Yakima Fire Reserves Step Up To The Plate Alongside Firefighters - NBC Right Now/KNDO/KNDU Tri-Cities, Yakima, WA |

Yakima Fire Reserves Step Up To The Plate Alongside Firefighters

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Every time there is a major fire in Yakima, many firefighters are on the scene, but they are not the only ones who show up. Every time there is a major fire in Yakima, many firefighters are on the scene, but they are not the only ones who show up.

YAKIMA, WA - Every time there is a major fire in Yakima, many firefighters are on the scene, but they are not the only ones who show up. 

The Yakima Fire Reserve Volunteers step up to the plate to protect the men and women who risk it all for our safety.

"I don't think of myself as a hero, I just...I enjoy helping people," said YFD Reserve Volunteer Eferon Betancourt.

"We're very grateful and very relieved to see them come on those things, and often the supplies they bring are necessary at the time," said Lieutenant Ed Moore.

Established in 199, volunteers with the reserves provide essential core support to the department when it comes to battling major fires.

"They're in charge of the air support program to fill our bottles we use during house fires or hazardous material incidents.  They also bring the rehab bus which gives us food, shelter during inclement weather, coffee, hot chocolate to the people that are on scene," Lt. Moore said.

The city's budget only allows for 20 on-duty firefighters for Yakima.  And with the lean staff and the high number of fires in our area, the reserves are always on-call to augment the work firefighters need to do when there's a potentially devastating fire.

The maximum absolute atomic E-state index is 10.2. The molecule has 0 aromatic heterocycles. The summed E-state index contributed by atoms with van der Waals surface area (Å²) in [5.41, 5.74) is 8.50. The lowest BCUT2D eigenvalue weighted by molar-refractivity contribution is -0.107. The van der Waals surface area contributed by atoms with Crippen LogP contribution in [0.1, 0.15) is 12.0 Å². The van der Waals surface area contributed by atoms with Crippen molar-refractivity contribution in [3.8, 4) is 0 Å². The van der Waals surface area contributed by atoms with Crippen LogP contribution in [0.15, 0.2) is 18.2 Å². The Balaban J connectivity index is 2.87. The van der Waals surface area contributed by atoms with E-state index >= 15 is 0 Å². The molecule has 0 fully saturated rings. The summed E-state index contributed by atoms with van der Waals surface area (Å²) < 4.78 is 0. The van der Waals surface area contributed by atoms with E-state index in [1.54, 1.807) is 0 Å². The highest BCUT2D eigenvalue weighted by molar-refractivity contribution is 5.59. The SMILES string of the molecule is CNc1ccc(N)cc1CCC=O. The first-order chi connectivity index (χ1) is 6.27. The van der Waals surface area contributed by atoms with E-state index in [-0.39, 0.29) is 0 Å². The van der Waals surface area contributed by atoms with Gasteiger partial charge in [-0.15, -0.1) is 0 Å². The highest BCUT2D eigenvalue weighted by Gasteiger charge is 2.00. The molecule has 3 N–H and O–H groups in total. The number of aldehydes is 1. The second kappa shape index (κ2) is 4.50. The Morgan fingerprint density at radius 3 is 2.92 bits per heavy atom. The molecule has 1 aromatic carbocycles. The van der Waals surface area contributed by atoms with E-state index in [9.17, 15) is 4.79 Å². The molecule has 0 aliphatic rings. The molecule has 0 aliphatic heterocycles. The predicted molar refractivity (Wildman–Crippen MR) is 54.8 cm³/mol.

"For me it's like a no brainer.  I love the fire department, I've always had a love for the fire department, and it's just my way to help," said YFD Reserve Volunteer Cody Tusler.

"It's my desire to help the crew, help families whenever I can in any situation," Betancourt said.

The most recent help came during the fire, which severely damaged Abbott's printing here on Second Avenue.  Firefighters NBC Right Now spoke with told us without the reserves refilling their supplies, keeping them warm in the cold weather, and providing them with food and water, things could have been a lot worse.

"They are very, very valuable to us in that respect having the added people on scene to take care of those tasks is a great relief to both the command and the entire scene as well.  They provided basically everything they could provide," Lt. Moore said.

"I actually want to become a firefighter so I heard you need to volunteer with your department if you can," Betancourt said.

"I wanted to do it to support the men and women out there risking their lives for our safety. I was a volunteer fireman and to have a program like this in place would have been great," Tusler said.

The reserves in Yakima also work together with similar programs with the West Valley, Selah and East Valley fire departments.

The Yakima Fire Department is always looking for new members with the reserves.

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